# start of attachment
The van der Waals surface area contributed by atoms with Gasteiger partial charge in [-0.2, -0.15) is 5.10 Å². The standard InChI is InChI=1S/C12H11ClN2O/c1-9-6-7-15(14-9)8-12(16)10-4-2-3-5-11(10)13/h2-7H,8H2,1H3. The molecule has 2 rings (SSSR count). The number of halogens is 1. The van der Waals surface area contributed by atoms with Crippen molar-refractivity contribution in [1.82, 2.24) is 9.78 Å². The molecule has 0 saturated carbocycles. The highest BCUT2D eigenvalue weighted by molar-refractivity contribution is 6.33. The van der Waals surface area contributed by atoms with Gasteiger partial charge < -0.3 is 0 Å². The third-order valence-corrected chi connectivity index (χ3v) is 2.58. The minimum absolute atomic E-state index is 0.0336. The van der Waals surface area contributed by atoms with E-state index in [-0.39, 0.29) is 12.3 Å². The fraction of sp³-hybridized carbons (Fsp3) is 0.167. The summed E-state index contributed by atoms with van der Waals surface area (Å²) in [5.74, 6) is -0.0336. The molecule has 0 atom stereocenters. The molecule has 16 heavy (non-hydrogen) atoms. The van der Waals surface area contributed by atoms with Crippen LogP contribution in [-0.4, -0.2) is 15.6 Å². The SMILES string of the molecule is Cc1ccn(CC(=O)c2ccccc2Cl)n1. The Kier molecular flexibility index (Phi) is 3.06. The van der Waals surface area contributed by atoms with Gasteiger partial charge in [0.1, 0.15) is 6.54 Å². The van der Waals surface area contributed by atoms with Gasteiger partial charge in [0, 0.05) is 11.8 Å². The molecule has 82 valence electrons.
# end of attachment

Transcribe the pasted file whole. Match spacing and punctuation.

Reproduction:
The van der Waals surface area contributed by atoms with Gasteiger partial charge in [-0.2, -0.15) is 5.10 Å². The standard InChI is InChI=1S/C12H11ClN2O/c1-9-6-7-15(14-9)8-12(16)10-4-2-3-5-11(10)13/h2-7H,8H2,1H3. The molecule has 2 rings (SSSR count). The number of halogens is 1. The van der Waals surface area contributed by atoms with Crippen molar-refractivity contribution in [1.82, 2.24) is 9.78 Å². The molecule has 0 saturated carbocycles. The highest BCUT2D eigenvalue weighted by molar-refractivity contribution is 6.33. The van der Waals surface area contributed by atoms with Gasteiger partial charge < -0.3 is 0 Å². The third-order valence-corrected chi connectivity index (χ3v) is 2.58. The minimum absolute atomic E-state index is 0.0336. The van der Waals surface area contributed by atoms with E-state index in [-0.39, 0.29) is 12.3 Å². The fraction of sp³-hybridized carbons (Fsp3) is 0.167. The summed E-state index contributed by atoms with van der Waals surface area (Å²) in [5.74, 6) is -0.0336. The molecule has 0 atom stereocenters. The molecule has 16 heavy (non-hydrogen) atoms. The van der Waals surface area contributed by atoms with Crippen LogP contribution in [-0.4, -0.2) is 15.6 Å². The SMILES string of the molecule is Cc1ccn(CC(=O)c2ccccc2Cl)n1. The Kier molecular flexibility index (Phi) is 3.06. The van der Waals surface area contributed by atoms with Gasteiger partial charge in [0.1, 0.15) is 6.54 Å². The van der Waals surface area contributed by atoms with Gasteiger partial charge in [0, 0.05) is 11.8 Å². The molecule has 82 valence electrons.